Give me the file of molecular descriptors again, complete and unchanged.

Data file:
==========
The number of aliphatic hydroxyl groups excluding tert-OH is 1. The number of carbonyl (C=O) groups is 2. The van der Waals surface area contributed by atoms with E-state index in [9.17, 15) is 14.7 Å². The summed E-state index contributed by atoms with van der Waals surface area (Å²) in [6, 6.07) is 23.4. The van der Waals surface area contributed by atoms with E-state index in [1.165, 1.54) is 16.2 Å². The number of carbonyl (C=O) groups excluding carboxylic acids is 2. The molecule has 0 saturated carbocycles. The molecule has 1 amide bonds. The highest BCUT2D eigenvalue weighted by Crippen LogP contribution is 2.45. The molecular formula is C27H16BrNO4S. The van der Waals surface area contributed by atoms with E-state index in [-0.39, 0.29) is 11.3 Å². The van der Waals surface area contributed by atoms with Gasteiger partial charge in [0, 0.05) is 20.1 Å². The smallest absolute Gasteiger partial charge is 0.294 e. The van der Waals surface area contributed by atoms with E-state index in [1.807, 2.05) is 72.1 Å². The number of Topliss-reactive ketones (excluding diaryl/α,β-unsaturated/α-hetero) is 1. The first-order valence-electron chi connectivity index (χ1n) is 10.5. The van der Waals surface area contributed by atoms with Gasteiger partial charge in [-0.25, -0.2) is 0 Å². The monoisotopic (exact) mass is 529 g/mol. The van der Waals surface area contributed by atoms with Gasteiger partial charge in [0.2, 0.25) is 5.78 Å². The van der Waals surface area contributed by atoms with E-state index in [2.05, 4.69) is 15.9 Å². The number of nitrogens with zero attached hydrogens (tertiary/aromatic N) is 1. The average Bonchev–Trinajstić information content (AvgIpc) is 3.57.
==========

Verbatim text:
The number of aliphatic hydroxyl groups excluding tert-OH is 1. The number of carbonyl (C=O) groups is 2. The van der Waals surface area contributed by atoms with E-state index in [9.17, 15) is 14.7 Å². The summed E-state index contributed by atoms with van der Waals surface area (Å²) in [6, 6.07) is 23.4. The van der Waals surface area contributed by atoms with E-state index in [1.165, 1.54) is 16.2 Å². The number of carbonyl (C=O) groups excluding carboxylic acids is 2. The molecule has 0 saturated carbocycles. The molecule has 1 amide bonds. The highest BCUT2D eigenvalue weighted by Crippen LogP contribution is 2.45. The molecular formula is C27H16BrNO4S. The van der Waals surface area contributed by atoms with E-state index in [-0.39, 0.29) is 11.3 Å². The van der Waals surface area contributed by atoms with Gasteiger partial charge in [0, 0.05) is 20.1 Å². The smallest absolute Gasteiger partial charge is 0.294 e. The van der Waals surface area contributed by atoms with E-state index in [1.807, 2.05) is 72.1 Å². The number of Topliss-reactive ketones (excluding diaryl/α,β-unsaturated/α-hetero) is 1. The first-order valence-electron chi connectivity index (χ1n) is 10.5. The van der Waals surface area contributed by atoms with Gasteiger partial charge in [-0.25, -0.2) is 0 Å². The monoisotopic (exact) mass is 529 g/mol. The van der Waals surface area contributed by atoms with Gasteiger partial charge in [0.2, 0.25) is 5.78 Å². The van der Waals surface area contributed by atoms with E-state index in [2.05, 4.69) is 15.9 Å². The number of nitrogens with zero attached hydrogens (tertiary/aromatic N) is 1. The average Bonchev–Trinajstić information content (AvgIpc) is 3.57.